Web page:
Flight Attendant Turned Student Remembers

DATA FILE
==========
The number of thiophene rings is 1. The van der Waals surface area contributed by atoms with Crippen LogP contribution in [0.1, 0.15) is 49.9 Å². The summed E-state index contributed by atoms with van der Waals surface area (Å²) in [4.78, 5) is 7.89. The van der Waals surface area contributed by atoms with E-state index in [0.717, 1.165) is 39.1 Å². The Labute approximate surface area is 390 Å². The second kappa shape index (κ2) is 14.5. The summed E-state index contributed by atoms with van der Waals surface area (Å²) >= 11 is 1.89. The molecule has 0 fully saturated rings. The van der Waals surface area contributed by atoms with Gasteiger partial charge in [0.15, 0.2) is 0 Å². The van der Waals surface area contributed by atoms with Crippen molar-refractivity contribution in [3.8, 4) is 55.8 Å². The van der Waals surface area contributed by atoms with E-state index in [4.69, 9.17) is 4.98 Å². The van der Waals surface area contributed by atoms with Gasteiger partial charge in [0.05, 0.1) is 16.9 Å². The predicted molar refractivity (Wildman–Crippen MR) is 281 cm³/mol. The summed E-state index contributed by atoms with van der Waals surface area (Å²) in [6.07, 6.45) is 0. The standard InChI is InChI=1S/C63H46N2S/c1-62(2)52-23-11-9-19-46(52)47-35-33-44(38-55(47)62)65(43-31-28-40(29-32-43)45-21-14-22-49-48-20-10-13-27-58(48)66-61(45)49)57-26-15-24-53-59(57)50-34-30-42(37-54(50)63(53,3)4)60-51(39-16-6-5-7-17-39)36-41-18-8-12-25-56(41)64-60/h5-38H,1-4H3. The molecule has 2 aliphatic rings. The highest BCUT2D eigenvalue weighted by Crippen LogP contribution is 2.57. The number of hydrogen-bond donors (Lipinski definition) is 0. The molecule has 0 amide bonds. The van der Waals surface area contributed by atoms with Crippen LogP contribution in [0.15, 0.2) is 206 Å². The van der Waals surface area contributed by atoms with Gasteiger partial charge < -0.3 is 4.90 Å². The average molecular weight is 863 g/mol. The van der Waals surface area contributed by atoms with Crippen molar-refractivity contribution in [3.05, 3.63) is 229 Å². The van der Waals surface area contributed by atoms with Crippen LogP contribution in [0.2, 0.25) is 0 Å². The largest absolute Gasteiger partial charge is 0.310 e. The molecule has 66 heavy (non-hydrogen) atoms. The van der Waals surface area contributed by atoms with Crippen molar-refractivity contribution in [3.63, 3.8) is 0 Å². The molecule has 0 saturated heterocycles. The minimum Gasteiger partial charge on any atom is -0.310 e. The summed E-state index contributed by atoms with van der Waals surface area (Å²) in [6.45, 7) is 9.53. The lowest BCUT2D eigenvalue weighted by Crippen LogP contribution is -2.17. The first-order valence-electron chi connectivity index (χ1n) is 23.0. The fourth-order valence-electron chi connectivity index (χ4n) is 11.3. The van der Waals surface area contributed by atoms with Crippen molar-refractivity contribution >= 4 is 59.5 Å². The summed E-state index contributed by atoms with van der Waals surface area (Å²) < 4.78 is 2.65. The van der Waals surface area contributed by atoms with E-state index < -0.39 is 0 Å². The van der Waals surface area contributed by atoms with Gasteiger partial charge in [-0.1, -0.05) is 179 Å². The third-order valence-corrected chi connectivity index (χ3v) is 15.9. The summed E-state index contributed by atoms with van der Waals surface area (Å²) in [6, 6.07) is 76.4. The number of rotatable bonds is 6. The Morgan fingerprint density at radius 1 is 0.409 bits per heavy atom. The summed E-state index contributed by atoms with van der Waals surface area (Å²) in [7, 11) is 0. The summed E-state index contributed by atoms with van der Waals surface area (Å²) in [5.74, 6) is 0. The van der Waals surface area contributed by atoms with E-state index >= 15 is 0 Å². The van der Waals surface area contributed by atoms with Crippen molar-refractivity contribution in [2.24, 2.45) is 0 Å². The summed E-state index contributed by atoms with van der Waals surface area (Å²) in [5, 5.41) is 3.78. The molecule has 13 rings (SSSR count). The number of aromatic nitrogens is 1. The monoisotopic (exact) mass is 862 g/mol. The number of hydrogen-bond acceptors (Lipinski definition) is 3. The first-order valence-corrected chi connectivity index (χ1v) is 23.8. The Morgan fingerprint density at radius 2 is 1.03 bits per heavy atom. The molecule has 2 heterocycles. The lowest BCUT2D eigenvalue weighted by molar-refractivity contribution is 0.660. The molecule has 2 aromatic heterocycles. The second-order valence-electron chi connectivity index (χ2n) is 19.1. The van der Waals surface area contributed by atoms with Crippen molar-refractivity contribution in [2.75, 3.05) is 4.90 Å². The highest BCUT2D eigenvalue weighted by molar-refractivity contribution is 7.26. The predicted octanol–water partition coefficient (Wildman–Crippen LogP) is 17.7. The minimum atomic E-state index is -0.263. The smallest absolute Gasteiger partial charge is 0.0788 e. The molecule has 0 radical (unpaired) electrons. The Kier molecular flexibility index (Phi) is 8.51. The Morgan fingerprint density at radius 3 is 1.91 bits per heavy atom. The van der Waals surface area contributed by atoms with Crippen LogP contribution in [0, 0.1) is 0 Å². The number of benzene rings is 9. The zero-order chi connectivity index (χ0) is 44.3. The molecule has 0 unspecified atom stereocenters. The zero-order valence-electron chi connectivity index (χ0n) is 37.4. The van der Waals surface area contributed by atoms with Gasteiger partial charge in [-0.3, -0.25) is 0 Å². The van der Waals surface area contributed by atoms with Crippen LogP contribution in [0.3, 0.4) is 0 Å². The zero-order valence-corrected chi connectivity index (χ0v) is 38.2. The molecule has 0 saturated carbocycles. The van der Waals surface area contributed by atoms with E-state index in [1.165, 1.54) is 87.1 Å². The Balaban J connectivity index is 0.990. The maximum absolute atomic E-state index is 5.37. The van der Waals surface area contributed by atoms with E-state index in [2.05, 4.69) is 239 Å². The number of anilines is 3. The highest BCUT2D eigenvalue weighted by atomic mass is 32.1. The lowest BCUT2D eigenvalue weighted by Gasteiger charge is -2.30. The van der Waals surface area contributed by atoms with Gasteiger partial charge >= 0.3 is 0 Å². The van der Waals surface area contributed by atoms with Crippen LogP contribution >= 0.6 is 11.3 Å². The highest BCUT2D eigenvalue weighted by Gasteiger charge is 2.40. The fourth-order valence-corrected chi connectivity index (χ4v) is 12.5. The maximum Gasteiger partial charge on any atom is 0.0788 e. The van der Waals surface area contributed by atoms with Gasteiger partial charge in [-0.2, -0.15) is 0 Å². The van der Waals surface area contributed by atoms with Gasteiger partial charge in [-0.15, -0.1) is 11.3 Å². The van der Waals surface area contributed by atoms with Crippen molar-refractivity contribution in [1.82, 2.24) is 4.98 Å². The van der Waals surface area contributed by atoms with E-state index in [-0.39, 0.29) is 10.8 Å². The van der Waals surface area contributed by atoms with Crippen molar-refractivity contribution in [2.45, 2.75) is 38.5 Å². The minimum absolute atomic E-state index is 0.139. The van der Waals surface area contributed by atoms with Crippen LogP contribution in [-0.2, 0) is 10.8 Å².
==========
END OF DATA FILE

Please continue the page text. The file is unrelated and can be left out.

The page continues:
Sept. 11, 2001, is be a day that will be forever etched in our memory. As you know, this past Monday was the fifth anniversary of most horrific attacks on the World Trade Center, Pentagon, and the crash of United Airways Flight 93 in Shanksville, Pa. Here at the University of Tampa, there are many students that are from the New York City area. There were a lot conversations about where they were on that day, what they were thinking, and even friends that lost loved ones in the attacks. For UT senior Christin Campbell, Sept. 11, 2006, was not just another day to reflect on the lives lost and the many that were saved. For her it was a day to remember where she would have been or what she could have done. Before attending the University of Tampa, Christin Campbell worked for US Airways as a flight attendant. She began working for US Airways on Nov. 1, 2000 based with a crew out of Baltimore, Md, After that she was moved to Pittsburgh, Pa and later Charlotte, N.C. where she remained. As a flight attendant you can either work one, two, three, or four day trips. Christin Campbell was on a four day trip. She was scheduled to fly into NYC on Sept. 10 and then fly out on the morning of Sept. 11, 2001. However, before flying from Pittsburgh to New York, she called in sick. Campbell had the company fly her from Pittsburgh back to her base in Charlotte. On the morning of Sept. 11 she was on her way to the doctor when she heard the news of the attacks. Being in a complete state of shock, she could not go to the doctor. “It was a real blow,” Christin commented about the attacks. “Being a flight attendant, it was a close knit family.” For many flight attendants, it gives them a sense of pride and respect. For three days after the attack she held on to her emotions. By the third day, they all poured out. She felt guilty about not being there with her crew, which was stuck in NYC. She also thought by being there she could have put all of the training to use and could have been a great help. She resumed flying after the airways were reopened. Only working for US Airways for one year, on Nov. 1, 2001, she was placed on an involuntary furlough and still is to this day. This means that within one month her employment could be re-established and she would have to report to her home base in Charlotte, N.C. Even during the furlough, not as an active employee, she still maintains her travel privileges, which includes flying for free. There was a recent recall, so there is a possibility that she could be reinstated at any time. After her furlough period began, she attended Northeast State Technical College, located in Blountville, Tenn., also her hometown. She graduated from there with an associate’s degree and transferred to the University of Tampa in August of 2005. A large reason for this was the furlough and her flight privileges. Due to the recall, she is trying to complete her Communications major by May 2007. Campbell is not sure if she will go back to flying after her furlough ends. She says it would depend on what they offer her. Many things have changed in the industry since 9/11. Different procedures would have to be learned, so this would require more training. Due to the heightened security pilots, flight attendants and airline employees are slowly losing their benefits. Although she did not know of anyone in the industry that was involved in any of the flights on 9/11, her parents did. Her stepfather has been a pilot for US Airways for over two decades, and her mother has been a flight attendant since 1998. It seems to be a family affair, but Campbell says they have never been on one flight all together. They both knew the head flight attendant on flight 93 that crashed in Shanksville, Pa. For Christin Campbell, the events of 9/11 are very close and the anniversary brings many feelings back to her. “Looking forward to what we can do is the best way to move on,” she said. She also explained that although security has been heightened, there is still a lot of room for improvement. As for the movies that are related to the events of 9/11, she strongly opposes watching them. “It could have been me on one of those planes,” she said.

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